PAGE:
In both the survey and run-time processes, the invention comprises tagging RF fingerprints. The same set of RF fingerprints may not be applicable to all cases in which location estimates for a MU are desired. This could be because the RF environment undergoes predictable changes that require different sets of RF fingerprints to be used as reference fingerprints. This could also be because different MUs perceive the RF environment differently (e.g., because they have different types of antennas or the antenna is oriented differently—horizontally in a laptop vs. vertically in a PDA).
To compensate for these types of changes, the invention tags reference RF fingerprints with descriptions of the circumstances under which they apply. Only applicable reference RF fingerprints are compared to a MU RF fingerprint by the fingerprint matching algorithm.
In run-time, additional filtering may be necessary. One technique for preventing location estimates that are highly unlikely given what is known about a MU's current location is to define which movements are more likely than others.
One way to do this is to have the environment maintainer produce a matrix defining the probability of movement between locations, a “probability matrix.” The rows and columns of the matrix represent locations. Each cell represents a weight attached to the possibility of a MU moving from one location to the other. Small weights (e.g., 1) represent a strong probability that such a movement is possible for a MU (e.g., crossing a room is highly likely). Large weights (e.g., 50) represent a very unlikely chance that a MU can move directly from one location to the other (e.g., moving directly from one end of a stadium to another).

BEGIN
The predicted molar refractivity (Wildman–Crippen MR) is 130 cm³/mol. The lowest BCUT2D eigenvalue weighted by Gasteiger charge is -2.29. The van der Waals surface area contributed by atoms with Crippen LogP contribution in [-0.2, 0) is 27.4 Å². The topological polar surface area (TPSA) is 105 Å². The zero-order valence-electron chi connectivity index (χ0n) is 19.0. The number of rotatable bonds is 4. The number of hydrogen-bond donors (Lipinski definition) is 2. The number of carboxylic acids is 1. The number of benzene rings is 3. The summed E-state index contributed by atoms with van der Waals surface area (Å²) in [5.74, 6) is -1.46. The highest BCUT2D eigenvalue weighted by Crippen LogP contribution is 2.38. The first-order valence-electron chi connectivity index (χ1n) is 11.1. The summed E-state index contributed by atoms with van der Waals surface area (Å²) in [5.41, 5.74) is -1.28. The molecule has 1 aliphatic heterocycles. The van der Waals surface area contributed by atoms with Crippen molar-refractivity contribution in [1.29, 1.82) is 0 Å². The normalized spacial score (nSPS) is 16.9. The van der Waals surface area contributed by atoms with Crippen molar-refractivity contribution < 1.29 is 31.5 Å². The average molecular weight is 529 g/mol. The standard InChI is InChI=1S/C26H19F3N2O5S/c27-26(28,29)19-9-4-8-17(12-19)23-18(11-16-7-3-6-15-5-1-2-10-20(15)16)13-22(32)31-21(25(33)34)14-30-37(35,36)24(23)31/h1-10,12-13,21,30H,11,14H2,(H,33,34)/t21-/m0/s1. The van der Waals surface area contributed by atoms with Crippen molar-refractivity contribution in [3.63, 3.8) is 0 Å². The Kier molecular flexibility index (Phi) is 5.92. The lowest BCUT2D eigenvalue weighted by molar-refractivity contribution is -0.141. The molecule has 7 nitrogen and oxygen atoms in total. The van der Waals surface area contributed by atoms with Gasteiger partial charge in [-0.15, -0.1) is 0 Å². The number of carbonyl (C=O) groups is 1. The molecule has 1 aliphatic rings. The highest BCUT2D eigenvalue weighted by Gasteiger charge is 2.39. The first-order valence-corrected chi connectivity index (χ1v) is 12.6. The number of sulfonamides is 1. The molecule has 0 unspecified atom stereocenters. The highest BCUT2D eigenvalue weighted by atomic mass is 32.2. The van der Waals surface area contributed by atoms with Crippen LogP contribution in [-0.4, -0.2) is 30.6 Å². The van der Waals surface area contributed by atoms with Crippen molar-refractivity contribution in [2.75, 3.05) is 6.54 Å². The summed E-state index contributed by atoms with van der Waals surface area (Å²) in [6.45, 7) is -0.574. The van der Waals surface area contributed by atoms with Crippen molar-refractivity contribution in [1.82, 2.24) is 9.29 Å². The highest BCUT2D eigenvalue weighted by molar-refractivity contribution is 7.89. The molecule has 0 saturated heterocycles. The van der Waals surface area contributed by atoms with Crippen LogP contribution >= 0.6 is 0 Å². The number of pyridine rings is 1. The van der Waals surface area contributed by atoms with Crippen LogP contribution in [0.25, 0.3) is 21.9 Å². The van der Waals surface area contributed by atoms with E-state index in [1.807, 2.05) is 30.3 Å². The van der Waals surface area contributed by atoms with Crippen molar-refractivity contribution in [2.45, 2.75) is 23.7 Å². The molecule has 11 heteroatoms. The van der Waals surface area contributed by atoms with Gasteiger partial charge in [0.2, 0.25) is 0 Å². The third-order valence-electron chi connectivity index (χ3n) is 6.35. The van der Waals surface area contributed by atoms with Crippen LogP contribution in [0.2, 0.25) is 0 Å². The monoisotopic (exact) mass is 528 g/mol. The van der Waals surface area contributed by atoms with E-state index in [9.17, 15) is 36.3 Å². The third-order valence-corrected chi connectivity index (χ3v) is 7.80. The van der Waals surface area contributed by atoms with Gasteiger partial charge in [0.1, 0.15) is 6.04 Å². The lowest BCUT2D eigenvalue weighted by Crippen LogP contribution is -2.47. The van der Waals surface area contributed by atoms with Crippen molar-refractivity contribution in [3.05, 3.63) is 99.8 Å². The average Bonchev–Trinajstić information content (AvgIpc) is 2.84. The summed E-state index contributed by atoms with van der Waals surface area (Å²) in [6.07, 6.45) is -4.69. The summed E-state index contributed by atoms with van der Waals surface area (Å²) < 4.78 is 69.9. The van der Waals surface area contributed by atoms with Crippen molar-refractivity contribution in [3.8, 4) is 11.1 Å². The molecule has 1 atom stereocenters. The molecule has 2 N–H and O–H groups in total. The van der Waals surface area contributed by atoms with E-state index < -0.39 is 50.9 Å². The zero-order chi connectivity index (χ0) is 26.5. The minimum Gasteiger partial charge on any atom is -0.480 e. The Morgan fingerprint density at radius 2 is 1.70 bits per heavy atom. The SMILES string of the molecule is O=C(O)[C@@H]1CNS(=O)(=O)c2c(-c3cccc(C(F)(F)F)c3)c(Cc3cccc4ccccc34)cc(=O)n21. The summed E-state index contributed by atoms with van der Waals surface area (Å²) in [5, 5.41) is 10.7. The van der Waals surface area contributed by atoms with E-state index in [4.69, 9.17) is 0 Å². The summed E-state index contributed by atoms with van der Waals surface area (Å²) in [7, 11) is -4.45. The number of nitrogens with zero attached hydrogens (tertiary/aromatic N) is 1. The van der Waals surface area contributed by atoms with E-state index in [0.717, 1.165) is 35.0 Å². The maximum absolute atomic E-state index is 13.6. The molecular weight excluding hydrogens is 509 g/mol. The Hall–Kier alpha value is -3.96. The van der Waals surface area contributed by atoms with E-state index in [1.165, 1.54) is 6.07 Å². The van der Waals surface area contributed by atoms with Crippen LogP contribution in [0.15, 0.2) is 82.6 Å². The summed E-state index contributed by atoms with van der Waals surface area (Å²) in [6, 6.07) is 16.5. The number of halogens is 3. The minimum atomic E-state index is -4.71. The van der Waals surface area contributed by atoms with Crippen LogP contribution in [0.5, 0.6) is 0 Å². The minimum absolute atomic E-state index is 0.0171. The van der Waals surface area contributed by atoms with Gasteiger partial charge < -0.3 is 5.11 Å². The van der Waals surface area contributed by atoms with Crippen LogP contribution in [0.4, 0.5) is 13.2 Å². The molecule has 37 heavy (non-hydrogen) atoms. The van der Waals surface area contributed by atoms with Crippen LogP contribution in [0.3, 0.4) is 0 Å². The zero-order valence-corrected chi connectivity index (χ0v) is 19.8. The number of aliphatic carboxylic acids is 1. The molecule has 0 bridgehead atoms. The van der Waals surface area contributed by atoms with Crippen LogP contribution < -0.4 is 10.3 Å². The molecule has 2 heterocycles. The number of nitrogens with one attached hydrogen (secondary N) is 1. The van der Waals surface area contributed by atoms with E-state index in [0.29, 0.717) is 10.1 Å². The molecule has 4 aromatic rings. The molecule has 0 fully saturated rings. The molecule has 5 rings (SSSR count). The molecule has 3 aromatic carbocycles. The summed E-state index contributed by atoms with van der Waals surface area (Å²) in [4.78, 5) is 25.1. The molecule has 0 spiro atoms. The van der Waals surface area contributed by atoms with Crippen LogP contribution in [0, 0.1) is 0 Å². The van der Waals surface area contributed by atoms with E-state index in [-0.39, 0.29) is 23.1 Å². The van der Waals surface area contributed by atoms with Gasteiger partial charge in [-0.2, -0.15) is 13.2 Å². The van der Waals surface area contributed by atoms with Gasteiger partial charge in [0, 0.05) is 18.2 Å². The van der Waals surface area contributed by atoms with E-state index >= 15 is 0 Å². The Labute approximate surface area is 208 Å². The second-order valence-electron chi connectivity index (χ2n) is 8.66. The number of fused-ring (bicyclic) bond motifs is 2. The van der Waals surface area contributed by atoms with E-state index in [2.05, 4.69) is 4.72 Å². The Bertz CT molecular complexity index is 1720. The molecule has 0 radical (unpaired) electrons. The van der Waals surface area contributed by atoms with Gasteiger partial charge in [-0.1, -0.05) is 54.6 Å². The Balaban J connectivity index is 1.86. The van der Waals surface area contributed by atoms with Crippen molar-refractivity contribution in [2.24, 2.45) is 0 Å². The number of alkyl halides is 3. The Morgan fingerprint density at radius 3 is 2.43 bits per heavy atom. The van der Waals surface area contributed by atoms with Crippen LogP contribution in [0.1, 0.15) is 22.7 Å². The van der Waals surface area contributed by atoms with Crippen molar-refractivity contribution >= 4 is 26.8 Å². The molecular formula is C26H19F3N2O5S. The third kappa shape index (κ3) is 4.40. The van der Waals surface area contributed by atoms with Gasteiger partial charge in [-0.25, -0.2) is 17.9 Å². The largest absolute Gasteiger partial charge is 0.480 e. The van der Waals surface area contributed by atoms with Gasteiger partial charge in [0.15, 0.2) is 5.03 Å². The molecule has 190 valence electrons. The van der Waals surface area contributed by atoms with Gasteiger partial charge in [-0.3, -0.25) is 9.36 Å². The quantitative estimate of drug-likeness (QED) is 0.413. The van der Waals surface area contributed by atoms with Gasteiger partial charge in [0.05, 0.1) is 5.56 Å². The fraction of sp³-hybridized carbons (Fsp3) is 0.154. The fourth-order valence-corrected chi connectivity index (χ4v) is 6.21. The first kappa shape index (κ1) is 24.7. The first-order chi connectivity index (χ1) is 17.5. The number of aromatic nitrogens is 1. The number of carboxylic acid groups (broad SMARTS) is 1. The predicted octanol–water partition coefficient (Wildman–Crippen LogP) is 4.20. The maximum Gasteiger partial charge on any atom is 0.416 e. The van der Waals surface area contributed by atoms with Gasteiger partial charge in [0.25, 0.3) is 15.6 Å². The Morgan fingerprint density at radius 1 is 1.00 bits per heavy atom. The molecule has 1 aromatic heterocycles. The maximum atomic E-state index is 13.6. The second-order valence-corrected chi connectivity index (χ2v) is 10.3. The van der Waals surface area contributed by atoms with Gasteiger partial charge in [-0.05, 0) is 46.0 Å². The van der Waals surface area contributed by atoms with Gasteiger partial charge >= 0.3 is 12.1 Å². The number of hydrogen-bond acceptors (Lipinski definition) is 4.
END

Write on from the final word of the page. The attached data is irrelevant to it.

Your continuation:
A threshold can then be defined that describes which transitions are and are not considered possible. For example, if the weight describing a transition between two subsequent location estimates exceeds the threshold, then the most recent location estimate will be ignored. In a setting where location estimates are produced in real-time (e.g., once per second), this is an effective technique for eliminating impossible transitions. The weights can be set such that a transition between a location in a room and the hallway outside is highly unlikely (assuming not near a door); but, a transition between two locations within the same room is very likely.
A MU is slightly more likely to stay in location 201 than it is to transition to locations 101 or 301.
A MU currently estimated to be at location 201 is equally likely to transition to location 101 or 301.